I rarely find the inspiration to write anymore. I could blame this void on a number of things: being soooooo busy, working a lot, tiredness, even laziness. But if I want to be honest, I can attribute my lack of dedication to one culprit: the almighty e-mail.
I spend so much of my day crafting delicately worded emails and responding to e-mail chains that when it comes time to use my right brain to actually write something meaningful, I feel as if I’ve exhausted all my writerly juice on my outbox.
In fact, I’ve noticed a significant decrease in my own curiosity about creative endeavors: design, art, clothing and of course, the written word not in the context of electronic mail. I also find myself jotting down “brilliant” (read: usually terrible) ideas much less than I used to. Why is this?
Author and blogger Steven Johnson has an inkling:
…most good ideas (whether they’re ideas for narrative structure, a particular twist in the argument, or a broader topic) come into our minds as hunches: small fragments of a larger idea, hints and intimations. Many of these ideas sit around for months or years before they coalesce into something useful, often by colliding with another hunch.
The problem with hunches is that it’s incredibly easy to forget them, precisely because they’re not fully-baked ideas. You’re reading an article, and a little spark of an idea pops into your head, but by the time you’ve finished the article, you’re checking your email, or responding to some urgent request from your colleague, and the next thing you know, you’ve forgotten the hunch for good.
This makes me sad. This is also true, as I’ve had this post saved as a draft for over two months.
E-mail always seemed to me a Grownup problem. Even though the e-mail frustration has been discussed in length – see “Zero Dark Inbox” on the New Yorker, email as “the bain of Daniel Pink’s existence” on The Copy Blogger, or even Quora’s answers to “What was working in an office like before email became standard?” – it still seemed like something boring people with boring lives complained about to add texture to their conversations. But now I realize that at any organization larger than one or two people, it’s actually critical to communication. I understand this, and I respect it as a tool for necessary, productive conversation.
But after stressing about my inbox and turning into one of the above dreaded Boring People, I have to come clean about something embarrassing: I am addicted to email. I actually feel enslaved to my inbox. I spend more time creating labels, filters, drafts and priorities than I probably do solving real problems, and/or spending time on ideas I could be pushing forward with gusto. This is NOT OK, but confessing is the first step.
I realized my inner OCD surfaces when I see an unread email. That little red circle or the bolded number at the top of the lefthand column of Gmail taunts me, tempting my weakness and laughing when I give in and read…and respond. The last part, responding, has also come back to haunt me. Sometimes, as anyone with a job knows, you must respond to an 11:00pm email from your boss, because the topic deserves immediate attention, and that’s fair. But you do not, however, have to respond to the 9:00pm email from a colleague asking for suggestions for something. Suggestions are polite; suggestions can wait until the morning. And yet. And yet I respond to every single item that sits in my inbox, because I apparently have no self control.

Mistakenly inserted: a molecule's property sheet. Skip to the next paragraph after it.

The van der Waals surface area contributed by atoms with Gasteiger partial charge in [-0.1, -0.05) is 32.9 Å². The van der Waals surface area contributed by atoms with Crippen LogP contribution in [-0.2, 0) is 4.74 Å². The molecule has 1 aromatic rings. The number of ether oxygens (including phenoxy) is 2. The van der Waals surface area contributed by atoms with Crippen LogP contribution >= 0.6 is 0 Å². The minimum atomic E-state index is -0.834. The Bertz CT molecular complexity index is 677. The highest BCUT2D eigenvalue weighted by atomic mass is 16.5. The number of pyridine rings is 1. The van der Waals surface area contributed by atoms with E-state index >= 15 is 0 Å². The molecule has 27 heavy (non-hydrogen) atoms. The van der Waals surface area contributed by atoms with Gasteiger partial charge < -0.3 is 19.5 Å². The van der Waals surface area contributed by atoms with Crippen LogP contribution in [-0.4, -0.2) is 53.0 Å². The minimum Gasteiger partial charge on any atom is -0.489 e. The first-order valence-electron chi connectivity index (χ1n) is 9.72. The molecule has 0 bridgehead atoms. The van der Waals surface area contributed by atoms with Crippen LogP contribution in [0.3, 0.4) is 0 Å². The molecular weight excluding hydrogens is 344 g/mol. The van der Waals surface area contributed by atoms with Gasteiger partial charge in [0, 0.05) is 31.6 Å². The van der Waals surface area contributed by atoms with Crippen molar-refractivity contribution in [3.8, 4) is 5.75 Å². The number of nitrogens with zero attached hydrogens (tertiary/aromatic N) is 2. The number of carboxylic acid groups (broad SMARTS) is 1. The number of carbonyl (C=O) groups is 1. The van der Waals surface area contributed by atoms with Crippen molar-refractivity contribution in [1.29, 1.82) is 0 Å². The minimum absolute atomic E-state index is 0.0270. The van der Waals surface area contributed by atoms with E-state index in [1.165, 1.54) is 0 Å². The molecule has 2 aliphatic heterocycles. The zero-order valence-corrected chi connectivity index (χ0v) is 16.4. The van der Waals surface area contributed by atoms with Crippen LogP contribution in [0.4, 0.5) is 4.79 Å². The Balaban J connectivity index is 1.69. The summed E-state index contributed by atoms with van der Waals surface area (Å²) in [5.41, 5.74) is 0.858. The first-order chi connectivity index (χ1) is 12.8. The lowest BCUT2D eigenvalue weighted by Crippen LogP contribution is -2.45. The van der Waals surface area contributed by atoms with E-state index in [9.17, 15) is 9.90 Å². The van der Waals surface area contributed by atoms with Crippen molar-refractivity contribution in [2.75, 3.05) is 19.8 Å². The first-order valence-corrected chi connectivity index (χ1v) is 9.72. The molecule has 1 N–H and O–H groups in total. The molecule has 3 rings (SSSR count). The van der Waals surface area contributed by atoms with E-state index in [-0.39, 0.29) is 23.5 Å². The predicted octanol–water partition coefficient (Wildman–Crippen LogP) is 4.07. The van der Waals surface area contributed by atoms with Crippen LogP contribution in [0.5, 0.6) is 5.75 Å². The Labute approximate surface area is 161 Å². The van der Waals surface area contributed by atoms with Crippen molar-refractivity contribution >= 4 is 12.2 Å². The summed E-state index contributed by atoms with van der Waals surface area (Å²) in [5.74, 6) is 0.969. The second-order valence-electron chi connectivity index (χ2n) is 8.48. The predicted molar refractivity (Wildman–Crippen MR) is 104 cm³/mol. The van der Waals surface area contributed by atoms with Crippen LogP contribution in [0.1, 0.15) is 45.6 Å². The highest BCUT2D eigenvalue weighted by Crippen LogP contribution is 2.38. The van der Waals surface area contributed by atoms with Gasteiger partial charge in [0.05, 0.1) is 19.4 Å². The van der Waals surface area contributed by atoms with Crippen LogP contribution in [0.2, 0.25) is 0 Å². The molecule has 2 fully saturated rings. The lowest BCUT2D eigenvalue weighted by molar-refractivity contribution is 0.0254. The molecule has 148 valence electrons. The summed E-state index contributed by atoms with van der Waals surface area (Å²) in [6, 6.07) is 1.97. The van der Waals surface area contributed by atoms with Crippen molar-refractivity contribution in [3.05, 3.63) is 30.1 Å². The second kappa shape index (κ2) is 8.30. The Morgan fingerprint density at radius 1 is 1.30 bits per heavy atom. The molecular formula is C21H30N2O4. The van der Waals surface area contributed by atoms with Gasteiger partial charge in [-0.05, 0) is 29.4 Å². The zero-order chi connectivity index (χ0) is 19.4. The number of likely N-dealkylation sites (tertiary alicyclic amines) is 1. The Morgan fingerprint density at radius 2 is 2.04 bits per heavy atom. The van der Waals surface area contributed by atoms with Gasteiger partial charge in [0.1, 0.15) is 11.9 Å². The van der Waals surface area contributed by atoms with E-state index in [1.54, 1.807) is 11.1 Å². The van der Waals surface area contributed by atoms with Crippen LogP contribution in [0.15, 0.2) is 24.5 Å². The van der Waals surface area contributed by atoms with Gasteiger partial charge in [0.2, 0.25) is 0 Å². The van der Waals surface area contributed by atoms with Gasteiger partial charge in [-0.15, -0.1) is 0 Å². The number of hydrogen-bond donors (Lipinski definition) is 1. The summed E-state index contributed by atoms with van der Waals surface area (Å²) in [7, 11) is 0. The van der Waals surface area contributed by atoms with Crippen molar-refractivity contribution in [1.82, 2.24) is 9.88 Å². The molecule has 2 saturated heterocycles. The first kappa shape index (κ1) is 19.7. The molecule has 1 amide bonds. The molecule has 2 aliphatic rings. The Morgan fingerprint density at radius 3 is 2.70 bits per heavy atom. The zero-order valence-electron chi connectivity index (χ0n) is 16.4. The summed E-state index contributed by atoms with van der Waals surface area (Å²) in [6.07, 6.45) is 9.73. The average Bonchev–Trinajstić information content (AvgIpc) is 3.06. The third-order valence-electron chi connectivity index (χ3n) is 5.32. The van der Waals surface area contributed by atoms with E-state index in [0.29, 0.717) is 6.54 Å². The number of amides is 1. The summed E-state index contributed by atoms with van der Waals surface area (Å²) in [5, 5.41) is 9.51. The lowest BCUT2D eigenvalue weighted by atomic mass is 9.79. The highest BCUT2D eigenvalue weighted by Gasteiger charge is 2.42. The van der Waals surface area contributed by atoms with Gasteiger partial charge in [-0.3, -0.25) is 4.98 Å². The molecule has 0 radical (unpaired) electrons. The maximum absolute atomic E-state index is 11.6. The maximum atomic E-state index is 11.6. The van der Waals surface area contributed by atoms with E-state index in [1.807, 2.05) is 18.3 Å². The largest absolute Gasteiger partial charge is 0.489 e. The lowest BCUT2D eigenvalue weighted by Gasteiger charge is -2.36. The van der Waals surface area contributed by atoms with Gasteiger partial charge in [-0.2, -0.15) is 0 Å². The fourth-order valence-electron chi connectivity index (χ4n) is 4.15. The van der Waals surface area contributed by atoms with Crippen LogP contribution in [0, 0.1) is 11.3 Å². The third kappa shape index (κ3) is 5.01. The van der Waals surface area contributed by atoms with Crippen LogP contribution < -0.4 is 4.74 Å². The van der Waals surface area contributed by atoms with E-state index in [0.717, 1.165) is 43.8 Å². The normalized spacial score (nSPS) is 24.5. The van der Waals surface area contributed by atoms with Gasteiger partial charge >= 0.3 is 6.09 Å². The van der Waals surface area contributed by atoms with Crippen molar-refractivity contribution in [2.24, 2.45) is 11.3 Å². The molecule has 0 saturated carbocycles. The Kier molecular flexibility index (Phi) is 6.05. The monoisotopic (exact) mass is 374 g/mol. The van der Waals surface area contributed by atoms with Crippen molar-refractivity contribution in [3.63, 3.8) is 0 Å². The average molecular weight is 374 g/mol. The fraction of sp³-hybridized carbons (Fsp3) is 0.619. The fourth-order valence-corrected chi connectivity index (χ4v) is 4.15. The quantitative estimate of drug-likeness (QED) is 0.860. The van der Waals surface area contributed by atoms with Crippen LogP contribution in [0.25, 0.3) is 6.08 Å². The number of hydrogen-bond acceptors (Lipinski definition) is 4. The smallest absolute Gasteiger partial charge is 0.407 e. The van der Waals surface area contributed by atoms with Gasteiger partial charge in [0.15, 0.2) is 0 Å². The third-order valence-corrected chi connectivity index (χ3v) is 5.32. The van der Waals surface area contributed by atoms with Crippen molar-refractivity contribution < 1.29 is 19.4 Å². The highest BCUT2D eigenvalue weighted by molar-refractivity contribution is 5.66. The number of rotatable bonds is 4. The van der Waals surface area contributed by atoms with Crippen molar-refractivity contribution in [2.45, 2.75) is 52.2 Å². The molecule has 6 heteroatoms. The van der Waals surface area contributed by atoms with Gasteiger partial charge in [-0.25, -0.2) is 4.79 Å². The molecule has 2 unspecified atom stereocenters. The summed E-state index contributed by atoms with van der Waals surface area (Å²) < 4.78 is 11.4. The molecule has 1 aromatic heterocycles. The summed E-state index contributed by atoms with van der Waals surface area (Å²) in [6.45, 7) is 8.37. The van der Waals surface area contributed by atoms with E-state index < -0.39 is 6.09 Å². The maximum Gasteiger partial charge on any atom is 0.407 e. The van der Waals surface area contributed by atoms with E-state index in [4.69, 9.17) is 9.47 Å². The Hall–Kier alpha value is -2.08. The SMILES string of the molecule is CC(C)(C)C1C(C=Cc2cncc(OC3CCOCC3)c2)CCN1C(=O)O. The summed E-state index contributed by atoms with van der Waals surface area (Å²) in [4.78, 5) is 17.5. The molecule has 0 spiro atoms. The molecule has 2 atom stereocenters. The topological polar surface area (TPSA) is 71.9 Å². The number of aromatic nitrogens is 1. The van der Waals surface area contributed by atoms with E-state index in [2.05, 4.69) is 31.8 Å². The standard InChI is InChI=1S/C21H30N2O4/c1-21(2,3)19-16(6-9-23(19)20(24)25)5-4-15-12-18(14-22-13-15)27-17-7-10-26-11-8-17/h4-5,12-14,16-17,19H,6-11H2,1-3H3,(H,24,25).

I thought perhaps I was the lone weirdo whose obsessiveness was turning monstrous when I saw the unreal waiting list for new inbox cure-all app Mailbox. 800,000 people were desperate for even a sliver of a promise of Inbox Zero. That’s almost a million people…on a waiting list…for an app. Are you there, Mailbox? It’s us, people. Mailbox proved Inbox Zero has become the new Promised Land.
An app, however, cannot force us to come to terms with our email obsession. Yes, I know; I started in first person and now I’m bringing you into it. But I do this because I realized I’m not the only one who has a problem. It’s a collective issue we all must get through, whether we blame our crowded inboxes on over-zealous co-workers, or on the dozens of newsletters we’re too lazy to unsubscribe to. The heart of the matter is that we’re scientifically prone to distraction and addiction. Apparently, checking e-mail is as addictive as playing slot machines. We reward ourselves every time we check an email, even if it feels like a slow prickling poke of death.
It has to stop. In order to reclaim the right side of my brain, meddle in my curiosities a bit more and continue to write every now and then, I have to learn how to let emails hang ten until the next morning. If I can train myself to check emails once or twice after I leave the office, I’d ensure I don’t miss anything major, but would also reclaim my evenings, and the very curiosity that informs (or should inform) my job.
Inbox Zero is a fallacy, because more email is as inevitable as death. And with that rationale, I’ve turned off my desktop notifications and push notifications, starting at 9pm. We’ll see how long this lasts, but I’m hopeful I can live a life where that little red circle doesn’t suck the sanity out of me.